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The CTD is lowered into the ocean between Fiji and the Island of Tonga. Photo: Clemens Spensberger

A bit of science on board

Mattia Ferraro explains a scientific instrument on board the Statsraad Lehmkuhl and compares the waters between the Islands of Fiji and Tonga with the west coast of Norway.


We have been sailing the waves of the South Pacific aboard the Statsraad Lehmkuhl for more than one week now and this late morning’s watch is about to end. The watch leader orders us to change the angle of the “mainsail” to stop the ship. On deck, a group of people begins to mount what seems to be a scientific instrument. It’s a CTD. The acronym stands for “Conductivity-Temperature-Depth” and the instrument measures how salinity and temperature vary with depth. These parameters are essential for physical oceanographers to study and explain the ocean. 

Why, you may wonder, is it important to know the different characteristics of the water masses? They allow us to understand the circulation of the oceans, how heat, oxygen, and nutrients are transported.

From the South Pacific to the Norwegian coast

Everything is ready, the ship stopped somewhere between Fiji and the Island of Tonga. The CTD is lowered 600 meters and I am curious to know how different the water column of the South Pacific Ocean is to the Norwegian Sea. 

After the CTD is back on board, the ship resumes its journey. I eagerly open my laptop to look at the temperature and salinity profiles and decide to compare these profiles with those I measured along the Norwegian west coast a couple of month ago (Fig. 1).

CTD profile
CTD profile of South Pacific and Bergen. Figure: Mattia Ferraro

I am so fascinated; it is one ocean and yet the water here is so different – two opposite worlds: the tropics and the high latitudes. The water of the South Pacific is much warmer than in Norway; in the South Pacific the temperature of the upper layer is 26,8 °C while the temperature is only 6.8 °C along the coast of Bergen. A little later, I have the opportunity to confirm this observation first hand, when the captain announces that we will stop the ship this afternoon to go swimming. This is my first chance to swim in the waters of the Pacific.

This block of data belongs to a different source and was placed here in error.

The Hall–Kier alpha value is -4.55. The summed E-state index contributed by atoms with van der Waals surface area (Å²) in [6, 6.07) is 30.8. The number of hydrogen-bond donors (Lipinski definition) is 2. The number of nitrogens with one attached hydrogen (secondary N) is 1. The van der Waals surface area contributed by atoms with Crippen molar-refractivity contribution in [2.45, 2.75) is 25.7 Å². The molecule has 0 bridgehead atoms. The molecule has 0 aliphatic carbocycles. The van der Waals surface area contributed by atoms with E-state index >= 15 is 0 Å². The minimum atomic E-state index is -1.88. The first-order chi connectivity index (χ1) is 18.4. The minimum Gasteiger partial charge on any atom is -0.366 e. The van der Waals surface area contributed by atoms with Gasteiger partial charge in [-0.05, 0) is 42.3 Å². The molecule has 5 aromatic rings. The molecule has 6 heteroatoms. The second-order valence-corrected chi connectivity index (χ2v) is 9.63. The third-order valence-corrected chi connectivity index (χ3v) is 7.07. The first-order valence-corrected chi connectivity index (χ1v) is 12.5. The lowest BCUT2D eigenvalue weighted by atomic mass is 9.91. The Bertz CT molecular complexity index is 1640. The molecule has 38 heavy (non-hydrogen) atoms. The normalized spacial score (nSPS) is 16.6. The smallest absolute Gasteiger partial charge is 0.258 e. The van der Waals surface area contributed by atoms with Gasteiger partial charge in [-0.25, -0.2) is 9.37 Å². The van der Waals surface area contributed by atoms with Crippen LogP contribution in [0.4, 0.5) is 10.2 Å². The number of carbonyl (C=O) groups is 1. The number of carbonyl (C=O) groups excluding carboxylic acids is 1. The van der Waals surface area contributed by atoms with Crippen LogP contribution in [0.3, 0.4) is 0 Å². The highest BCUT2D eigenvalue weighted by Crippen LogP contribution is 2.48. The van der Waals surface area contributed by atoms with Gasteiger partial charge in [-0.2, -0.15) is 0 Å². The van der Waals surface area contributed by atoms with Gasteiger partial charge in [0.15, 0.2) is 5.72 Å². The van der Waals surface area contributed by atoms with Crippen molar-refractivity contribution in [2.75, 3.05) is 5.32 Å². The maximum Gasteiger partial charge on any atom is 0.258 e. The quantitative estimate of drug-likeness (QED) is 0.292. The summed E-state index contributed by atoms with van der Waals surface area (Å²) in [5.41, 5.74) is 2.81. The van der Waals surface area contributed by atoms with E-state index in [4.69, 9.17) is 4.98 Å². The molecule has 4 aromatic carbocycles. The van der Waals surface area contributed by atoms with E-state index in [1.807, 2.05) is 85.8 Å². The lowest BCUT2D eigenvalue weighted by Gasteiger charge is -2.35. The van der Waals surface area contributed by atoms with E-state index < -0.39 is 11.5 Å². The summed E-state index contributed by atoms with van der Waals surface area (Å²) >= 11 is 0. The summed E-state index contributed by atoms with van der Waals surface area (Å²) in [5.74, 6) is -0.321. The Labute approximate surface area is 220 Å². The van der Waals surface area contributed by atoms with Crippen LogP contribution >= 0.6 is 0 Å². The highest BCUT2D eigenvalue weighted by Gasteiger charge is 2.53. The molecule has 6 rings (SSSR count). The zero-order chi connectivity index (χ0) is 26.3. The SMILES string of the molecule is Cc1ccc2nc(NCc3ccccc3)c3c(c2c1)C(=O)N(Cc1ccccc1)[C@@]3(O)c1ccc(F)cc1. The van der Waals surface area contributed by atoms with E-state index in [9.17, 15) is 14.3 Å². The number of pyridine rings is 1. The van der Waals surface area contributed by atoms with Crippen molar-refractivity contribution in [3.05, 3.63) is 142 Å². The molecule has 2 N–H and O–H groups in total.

I’m finally immersed in the tropical waters that have surrounded us for weeks. The first impression? That the water is so warm! It feels very similar to that of the Mediterranean Sea, where I am from.

During my swim, I realise another difference: the salinity. The salinity of the South Pacific is much more saline than in the Norwegian Sea (Fig. 1). When you get out of the water you feel the salt on your skin, and you immediately want to take a shower to wash away the taste of the sea. But I am surprised that it is less salty than the Mediterranean Sea where you can see the grains of salt settling on your skin when you dry.

It's exciting to observe the change in physical properties across different oceans of the world when taking a dip. Thanks to the CTD on board the Statsraad Lehmkuhl, I realised that the observations appearing on the screen can be experienced through a swim. Sometimes science can be felt and tasted!